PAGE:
Rumor has it there are people to whom home organization and decluttering are instinctive skills. When they buy something they bring it home, immediately finding (and often labeling) a spot for it on their perfectly neat shelves, then purge another item to keep their stuff from creeping up and taking over their house.
I’m not one of them.
For me, home organization is an ongoing process that I never think I’ll see the end of. For years, it felt like I was continually organizing and decluttering my kids’ toys. As they grew, that effort evolved into dealing with the constant onslaught of school papers.
Now that my youngest is a teenager he’s in his room more often than not, and that means the rest of the house stays far neater than ever before.
Don’t get me wrong: if you were to walk in the door you’d see my house is clean and what you could see, even if you walked through the kitchen, looks organized. But down in the basement (where we store winter clothing, holiday decorations, and those massive packages of dry goods and paper products from Costco) it’s a whole ‘nother story.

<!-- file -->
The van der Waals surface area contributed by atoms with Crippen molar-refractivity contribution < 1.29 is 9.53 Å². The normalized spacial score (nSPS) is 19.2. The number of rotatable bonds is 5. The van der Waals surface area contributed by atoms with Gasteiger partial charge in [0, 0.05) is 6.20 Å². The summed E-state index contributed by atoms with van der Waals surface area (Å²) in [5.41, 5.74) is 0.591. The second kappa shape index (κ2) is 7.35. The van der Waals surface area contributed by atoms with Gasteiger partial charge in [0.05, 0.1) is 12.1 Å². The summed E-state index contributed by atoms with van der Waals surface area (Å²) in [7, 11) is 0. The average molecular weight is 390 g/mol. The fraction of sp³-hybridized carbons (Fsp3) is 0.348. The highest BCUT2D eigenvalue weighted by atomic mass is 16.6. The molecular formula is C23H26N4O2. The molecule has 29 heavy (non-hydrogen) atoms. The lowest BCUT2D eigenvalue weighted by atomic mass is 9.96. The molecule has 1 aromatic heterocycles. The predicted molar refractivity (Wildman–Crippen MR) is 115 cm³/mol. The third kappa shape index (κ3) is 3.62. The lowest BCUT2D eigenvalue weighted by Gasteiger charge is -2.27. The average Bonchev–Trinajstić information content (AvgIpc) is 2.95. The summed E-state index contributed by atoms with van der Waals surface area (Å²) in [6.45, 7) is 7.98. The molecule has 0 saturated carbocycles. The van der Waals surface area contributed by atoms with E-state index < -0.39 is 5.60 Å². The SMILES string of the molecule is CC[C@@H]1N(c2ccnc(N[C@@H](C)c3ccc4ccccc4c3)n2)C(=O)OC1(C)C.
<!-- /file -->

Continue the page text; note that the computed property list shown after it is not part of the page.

That’s my project for the next month: getting my basement organized by purging the clutter and properly storing what’s left. With the holidays coming, I can’t put this off much longer or I won’t be able to reach our Christmas tree and ornaments when I need them!
But here’s something I won’t be doing…
For the past year, people have been buzzing about copy Marie Kondo’s book Life-Changing Magic of Tidying Up in which she directs people to declutter by category, not by room. Deal with your entire family’s clothing one day, is one of her tips, then purge books another day, knickknacks on a third, etc.
While I think Ms. Kondo has some good suggestions in her book — getting rid of things that don’t bring you joy, for example — this category-based style of decluttering doesn’t work for me. Maybe it works in a 1,300 square foot home (that’s the average house size in Japan) but I’m dealing with a home three times that size!
Throwing everyone’s clothes in one pile to sort through would not only take up an entire room, it would also involve so many trips up and down the stairs that I wouldn’t be able to move for days.